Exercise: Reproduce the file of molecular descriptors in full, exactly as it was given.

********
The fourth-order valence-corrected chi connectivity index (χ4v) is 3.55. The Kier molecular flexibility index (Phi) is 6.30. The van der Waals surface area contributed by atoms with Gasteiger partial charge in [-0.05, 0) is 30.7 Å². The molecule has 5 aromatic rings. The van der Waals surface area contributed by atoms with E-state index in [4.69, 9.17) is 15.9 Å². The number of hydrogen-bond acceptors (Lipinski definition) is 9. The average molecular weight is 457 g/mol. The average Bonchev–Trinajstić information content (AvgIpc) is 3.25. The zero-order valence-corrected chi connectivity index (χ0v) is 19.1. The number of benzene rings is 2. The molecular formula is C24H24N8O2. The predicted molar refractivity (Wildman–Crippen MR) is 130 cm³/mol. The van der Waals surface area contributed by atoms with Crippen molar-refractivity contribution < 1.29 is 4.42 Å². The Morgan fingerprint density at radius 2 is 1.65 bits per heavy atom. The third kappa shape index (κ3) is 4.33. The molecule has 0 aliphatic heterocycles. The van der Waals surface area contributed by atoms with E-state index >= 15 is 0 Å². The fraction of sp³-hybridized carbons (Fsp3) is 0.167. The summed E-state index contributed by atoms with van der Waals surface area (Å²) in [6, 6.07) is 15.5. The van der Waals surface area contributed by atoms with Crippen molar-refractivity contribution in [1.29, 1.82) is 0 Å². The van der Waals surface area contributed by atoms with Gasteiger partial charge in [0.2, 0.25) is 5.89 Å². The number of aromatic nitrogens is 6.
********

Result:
The fourth-order valence-corrected chi connectivity index (χ4v) is 3.55. The Kier molecular flexibility index (Phi) is 6.30. The van der Waals surface area contributed by atoms with Gasteiger partial charge in [-0.05, 0) is 30.7 Å². The molecule has 5 aromatic rings. The van der Waals surface area contributed by atoms with E-state index in [4.69, 9.17) is 15.9 Å². The number of hydrogen-bond acceptors (Lipinski definition) is 9. The average molecular weight is 457 g/mol. The average Bonchev–Trinajstić information content (AvgIpc) is 3.25. The zero-order valence-corrected chi connectivity index (χ0v) is 19.1. The number of benzene rings is 2. The molecular formula is C24H24N8O2. The predicted molar refractivity (Wildman–Crippen MR) is 130 cm³/mol. The van der Waals surface area contributed by atoms with Crippen molar-refractivity contribution < 1.29 is 4.42 Å². The Morgan fingerprint density at radius 2 is 1.65 bits per heavy atom. The third kappa shape index (κ3) is 4.33. The molecule has 0 aliphatic heterocycles. The van der Waals surface area contributed by atoms with E-state index >= 15 is 0 Å². The fraction of sp³-hybridized carbons (Fsp3) is 0.167. The summed E-state index contributed by atoms with van der Waals surface area (Å²) in [6, 6.07) is 15.5. The van der Waals surface area contributed by atoms with Crippen molar-refractivity contribution in [1.29, 1.82) is 0 Å². The van der Waals surface area contributed by atoms with Gasteiger partial charge in [0.2, 0.25) is 5.89 Å². The number of aromatic nitrogens is 6.